Meanwhile, obviously benefitting from the decline of Ottoman influence on the Western Coast of Black Sea and of the destruction of Dobroudja despotate, during the turmoil of the Ottoman civil war Genoa expanded its influence in the region. In 1402 the Italian republic dispatched a garrison in Kaliakra led by commander Bartolommeo di Gramaudi. The same happened two years later with the fortress Galata on the South bank of Varna bay, which was held from June 6, 1404 to July 16, 1405 by Genoese troops headed by Salagruso di Negro. According gthe Bulgarian historian Iv. Sakazov a Genoese garrison was dispatched in Kastritsi too. However, the archaeological findings until the moment, except for some so-called Tataro-Genoese type of coins, do not confirm this thesis.
It is not unlikely that Kastritsi suffered during the campaign on the Balkans of one of the pretenders for the Ottoman throne – Emir Mûsa (1402–1413), who passed from the North Black Sea through Dobroudja to initiate military action against his brother Süleyman. According the Treaty with the Christian League from February 1403 Süleyman was still holding the Western Black Sea coast, but most likely that South of the Balkan Mountains.
Taking advantage of the Ottoman civil war and the disappearance of the Dobrudja Despotate, the Walachian Voivode Mircea the Elder (1387–1418) annexed to his possessions modern Dobroudja with Dorostorum (now Silistra) and Kaliakra. It is assumed that Kaliakra was under his rule since 1404. The Genoese have obviously been ousted and in the fortress a Walachian garrison was established instead of them. According a commercial document dated 1412 the fortress and its vicinity were under the rule of Walachian logothete Baldwin. It is very likely that in 1404 the fortress Kastritsi has been taken too. Whether there was an Ottoman garrison at the time it is hard to state, but it is fact that within the fortress there were found huge amounts of Ottoman silver and copper coins: akçes and mangars (over 800 pieces until now) minted by Murad І and mostly by Baized І. Similar situation is confirmed for Cape Kaliakra. Indirect information about the abandonment of Kastritsi in 1404 is the fact that this is the last year of akçes mint by emir Süleyman found in the fortress territory. Probably in 1404 was hidden the treasure of svereal Bulgarian silver ornaments along with akçes of Sultan Baized І (1389-1402). Apparently the population left the fortress and moved to Varna or set a new settlement on the plateau West of Kastritsi later known with the slightly changed name Kestrich.
It is a fact that in November 1444 the Christian armies of Vladislav III Jagielo reached Macropolis, Galata and Varna, but did not took the fortresses as these were already deserted by the enemy. However they called Kastritsi Macropolis (the long city) apparently because they did not know the exact name of the fortress, abandoned some 40 years before, of which only the 200 meters long walls were still preserved.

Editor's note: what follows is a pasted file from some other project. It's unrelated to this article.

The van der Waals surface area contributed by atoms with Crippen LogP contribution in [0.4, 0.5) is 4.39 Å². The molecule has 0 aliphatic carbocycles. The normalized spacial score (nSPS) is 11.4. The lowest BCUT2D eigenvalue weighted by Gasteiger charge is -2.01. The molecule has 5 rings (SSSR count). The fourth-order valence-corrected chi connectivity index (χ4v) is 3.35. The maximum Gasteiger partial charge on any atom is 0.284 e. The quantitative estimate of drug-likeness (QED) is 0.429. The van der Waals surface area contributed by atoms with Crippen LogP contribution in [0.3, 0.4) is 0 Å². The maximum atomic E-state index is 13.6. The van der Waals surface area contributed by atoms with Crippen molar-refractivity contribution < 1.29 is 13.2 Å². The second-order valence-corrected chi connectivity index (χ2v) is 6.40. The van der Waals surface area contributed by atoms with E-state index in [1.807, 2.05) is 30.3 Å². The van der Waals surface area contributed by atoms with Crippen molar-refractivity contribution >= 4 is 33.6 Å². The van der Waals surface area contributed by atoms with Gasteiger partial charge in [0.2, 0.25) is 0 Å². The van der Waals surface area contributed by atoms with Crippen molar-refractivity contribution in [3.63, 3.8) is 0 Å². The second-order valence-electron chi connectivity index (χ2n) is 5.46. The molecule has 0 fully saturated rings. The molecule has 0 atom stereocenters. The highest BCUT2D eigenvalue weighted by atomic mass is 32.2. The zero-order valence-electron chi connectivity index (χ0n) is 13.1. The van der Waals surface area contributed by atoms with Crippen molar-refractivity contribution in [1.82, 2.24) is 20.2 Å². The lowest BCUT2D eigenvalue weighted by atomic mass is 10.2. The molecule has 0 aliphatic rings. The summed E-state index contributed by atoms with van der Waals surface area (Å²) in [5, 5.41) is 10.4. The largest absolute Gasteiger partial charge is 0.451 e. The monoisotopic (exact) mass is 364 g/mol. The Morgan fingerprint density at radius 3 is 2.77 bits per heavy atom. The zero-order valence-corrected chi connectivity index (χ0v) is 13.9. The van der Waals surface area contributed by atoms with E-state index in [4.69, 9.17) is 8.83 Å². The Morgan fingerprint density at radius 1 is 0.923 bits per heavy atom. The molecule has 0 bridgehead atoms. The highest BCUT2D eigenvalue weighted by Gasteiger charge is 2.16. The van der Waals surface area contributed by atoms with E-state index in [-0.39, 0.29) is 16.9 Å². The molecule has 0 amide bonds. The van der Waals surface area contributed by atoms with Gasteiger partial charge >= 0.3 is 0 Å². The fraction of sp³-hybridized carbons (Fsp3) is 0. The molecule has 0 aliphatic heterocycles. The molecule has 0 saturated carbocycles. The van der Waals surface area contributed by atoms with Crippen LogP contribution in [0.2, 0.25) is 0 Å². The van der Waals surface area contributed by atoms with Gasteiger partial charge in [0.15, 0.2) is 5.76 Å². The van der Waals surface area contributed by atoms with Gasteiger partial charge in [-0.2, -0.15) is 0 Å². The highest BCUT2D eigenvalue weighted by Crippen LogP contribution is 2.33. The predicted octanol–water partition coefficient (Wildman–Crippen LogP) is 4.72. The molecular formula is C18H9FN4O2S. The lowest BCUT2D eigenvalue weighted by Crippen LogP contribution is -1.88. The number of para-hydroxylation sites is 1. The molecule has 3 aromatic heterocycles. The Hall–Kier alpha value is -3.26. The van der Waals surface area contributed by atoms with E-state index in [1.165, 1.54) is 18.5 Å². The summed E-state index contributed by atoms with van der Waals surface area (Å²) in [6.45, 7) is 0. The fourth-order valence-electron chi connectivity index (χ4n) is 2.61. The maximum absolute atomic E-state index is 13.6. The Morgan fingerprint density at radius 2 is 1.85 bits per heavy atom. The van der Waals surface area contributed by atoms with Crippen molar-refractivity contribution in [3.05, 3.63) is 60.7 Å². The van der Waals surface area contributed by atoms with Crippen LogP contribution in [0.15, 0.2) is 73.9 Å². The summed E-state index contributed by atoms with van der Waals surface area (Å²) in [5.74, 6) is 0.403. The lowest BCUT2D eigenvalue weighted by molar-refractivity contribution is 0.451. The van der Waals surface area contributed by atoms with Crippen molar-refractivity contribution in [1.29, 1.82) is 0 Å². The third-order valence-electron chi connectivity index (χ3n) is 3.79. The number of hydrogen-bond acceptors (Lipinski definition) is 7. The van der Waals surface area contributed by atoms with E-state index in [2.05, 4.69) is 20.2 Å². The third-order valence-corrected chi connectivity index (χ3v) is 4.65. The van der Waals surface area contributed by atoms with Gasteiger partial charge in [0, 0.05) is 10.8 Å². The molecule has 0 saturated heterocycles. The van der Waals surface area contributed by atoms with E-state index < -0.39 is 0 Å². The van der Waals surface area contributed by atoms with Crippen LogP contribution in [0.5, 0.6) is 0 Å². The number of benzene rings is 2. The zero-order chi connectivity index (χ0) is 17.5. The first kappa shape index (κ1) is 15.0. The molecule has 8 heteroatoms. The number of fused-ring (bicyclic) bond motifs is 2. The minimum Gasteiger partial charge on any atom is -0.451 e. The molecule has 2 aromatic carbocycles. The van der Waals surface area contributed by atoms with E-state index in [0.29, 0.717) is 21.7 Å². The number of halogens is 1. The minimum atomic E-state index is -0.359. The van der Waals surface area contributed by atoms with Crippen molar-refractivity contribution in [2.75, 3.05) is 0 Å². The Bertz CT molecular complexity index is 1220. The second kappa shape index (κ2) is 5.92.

Over 3 500 coins found during the several years of excavations illustrated the ups and downs of the history of that fortified Black Sea town- and port through the centuries. The earliest ones were issued in Odessos (Varna) in 3rd – 2nd centuries BC; there is a Roman sestertius dated 1st century AD and several coins of 2nd -3rd c. AD, issued in Marcianopolis (Devnya), an ancient city some 30 km West from Odessos. Among ancient coins dominate those from the second half of 4th to early 7th centuries issued by the following emperors: Licinius, Constantine the Great, Tiberius I, Anastasius, Justin, Justinian, MauriciusTiberius II, Phocas and Heraclius, whos latest issue is of AD 614. The period between 12th – 14th centuries is rich with coins of Byazantine Emperors: Michael VIII Palaiologos, Andronikos II Palaiologos, Andronikos III Palaiologos, and John VI Palaiologos. Some coins come from the Despotate of Epirus (John Orsini, 1323 – 1335). The Second Bulgarian Kingdom is represented with emissions of almost all Bulgarian Tsars: of Constantine Tikh Asen, Theodore Svetoslav, Michael II Shishman, Ivan Alexander, Ivan Shishman, as well as local imitations of Byzantine coins of 13th – 14th centuries. A significant number of the coins, discovered in the fortress of Kastritsi were issued by rulers of the 14th century Dobroudja Despotate (Dobrotitsa/Kaliakra and John Dobrotitsa, Dorostorum). One Stephan Dusan groshen with countermark are found. A large number of Ottoman silver and copper coins;akçes and mangars of Murad I, Bayased I and Emir Süleyman (until 1410). There were found also coins dated to the end of 14th century issued by Bey Sarhkhan and Mameluk rulers. Onsite were found Walachian copper and silver coins: of Mircea the Elder (1386-1418); of 13th c. and Tatar rulers; issues of the Venetian Republic as well. West of the fortress in 2006 was discovered a treasure of 51 gold issues of the Niecean Emperor John III Doukas Vatatzes (1221-1254). Another treasure consisting of silver ear rings, finger rings and buttons, deposited in a small pot was found near the fortress wall in a house located North of the church. On the premise floor there were found 17 silver akçes of sultan Bayezid I (1389-1402).